This is George Polya's 10 commandments for teachers: 1. Be interested in your subject. 2. Know your subject. 3. Know about the ways of learning: The best way to learn anything is to discover it by yourself. 4. Try to read the faces of your students, try to see their expectations and difficulties, put yourself in their place. 5. Give them not only information, but "know-how", attitudes of mind, the habit of methodical work.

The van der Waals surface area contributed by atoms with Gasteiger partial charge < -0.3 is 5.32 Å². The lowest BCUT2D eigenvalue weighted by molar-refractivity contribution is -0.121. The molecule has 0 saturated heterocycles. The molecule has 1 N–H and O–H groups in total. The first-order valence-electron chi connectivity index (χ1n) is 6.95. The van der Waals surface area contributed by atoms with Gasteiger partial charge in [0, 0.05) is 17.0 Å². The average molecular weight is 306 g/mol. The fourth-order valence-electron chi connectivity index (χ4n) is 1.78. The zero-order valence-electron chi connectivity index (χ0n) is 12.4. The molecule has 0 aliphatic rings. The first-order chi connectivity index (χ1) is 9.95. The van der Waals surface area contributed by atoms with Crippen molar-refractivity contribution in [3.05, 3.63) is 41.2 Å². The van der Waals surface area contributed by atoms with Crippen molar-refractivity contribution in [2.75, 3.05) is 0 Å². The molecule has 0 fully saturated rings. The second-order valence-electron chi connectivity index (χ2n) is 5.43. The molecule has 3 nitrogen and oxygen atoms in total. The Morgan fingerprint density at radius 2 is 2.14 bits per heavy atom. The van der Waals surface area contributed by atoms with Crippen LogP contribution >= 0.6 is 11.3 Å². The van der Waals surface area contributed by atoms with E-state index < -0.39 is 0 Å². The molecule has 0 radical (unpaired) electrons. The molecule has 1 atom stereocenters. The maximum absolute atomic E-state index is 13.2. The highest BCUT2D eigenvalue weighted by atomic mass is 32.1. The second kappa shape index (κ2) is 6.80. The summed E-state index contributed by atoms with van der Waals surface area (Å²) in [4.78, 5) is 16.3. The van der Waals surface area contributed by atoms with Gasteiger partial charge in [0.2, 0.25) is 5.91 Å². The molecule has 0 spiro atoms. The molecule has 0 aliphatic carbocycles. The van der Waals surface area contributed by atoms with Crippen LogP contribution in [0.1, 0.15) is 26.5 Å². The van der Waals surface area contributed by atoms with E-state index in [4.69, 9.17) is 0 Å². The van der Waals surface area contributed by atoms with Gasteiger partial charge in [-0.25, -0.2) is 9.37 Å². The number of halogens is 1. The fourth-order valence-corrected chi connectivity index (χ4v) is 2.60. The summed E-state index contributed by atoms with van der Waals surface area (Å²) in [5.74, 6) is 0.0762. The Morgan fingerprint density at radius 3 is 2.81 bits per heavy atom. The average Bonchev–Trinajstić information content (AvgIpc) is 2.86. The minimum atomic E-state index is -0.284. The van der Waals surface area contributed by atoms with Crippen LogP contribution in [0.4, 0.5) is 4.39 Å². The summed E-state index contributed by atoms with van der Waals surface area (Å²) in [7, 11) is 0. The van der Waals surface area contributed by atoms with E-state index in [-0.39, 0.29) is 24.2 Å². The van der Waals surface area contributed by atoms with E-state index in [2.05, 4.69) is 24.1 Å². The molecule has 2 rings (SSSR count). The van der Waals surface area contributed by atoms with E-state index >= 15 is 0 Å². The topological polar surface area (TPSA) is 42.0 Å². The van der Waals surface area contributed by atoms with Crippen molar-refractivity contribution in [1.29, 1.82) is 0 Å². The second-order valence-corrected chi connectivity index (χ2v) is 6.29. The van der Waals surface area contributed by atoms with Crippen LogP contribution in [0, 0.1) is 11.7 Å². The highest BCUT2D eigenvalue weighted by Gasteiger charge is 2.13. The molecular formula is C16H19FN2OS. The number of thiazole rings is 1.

6. Let them learn guessing.7. Let them learn proving. 8. Look out for such features of the problem at hand as may be useful in solving the problems to come - try to disclose the general pattern that lies behind the present concrete situation. 9. Do not give away your whole secret at once—let the students guess before you tell it—let them find out by themselves as much as feasible. 10. Suggest it, do not force it down your throats. I got this from the plenary talk of Bernard Hodgson titled Whither the mathematics/didactics interconnection? at ICME 12, Korea, where he highlighted the important contribution of George Polya in making stronger the interconnection between mathematics and didactics and between mathematicians and mathematics educators. If it's too hard to commit the 10 commandments to memory then just remember the two rules below which is also from Polya. Combine it with Four Freedoms in the Classroom and you are all set.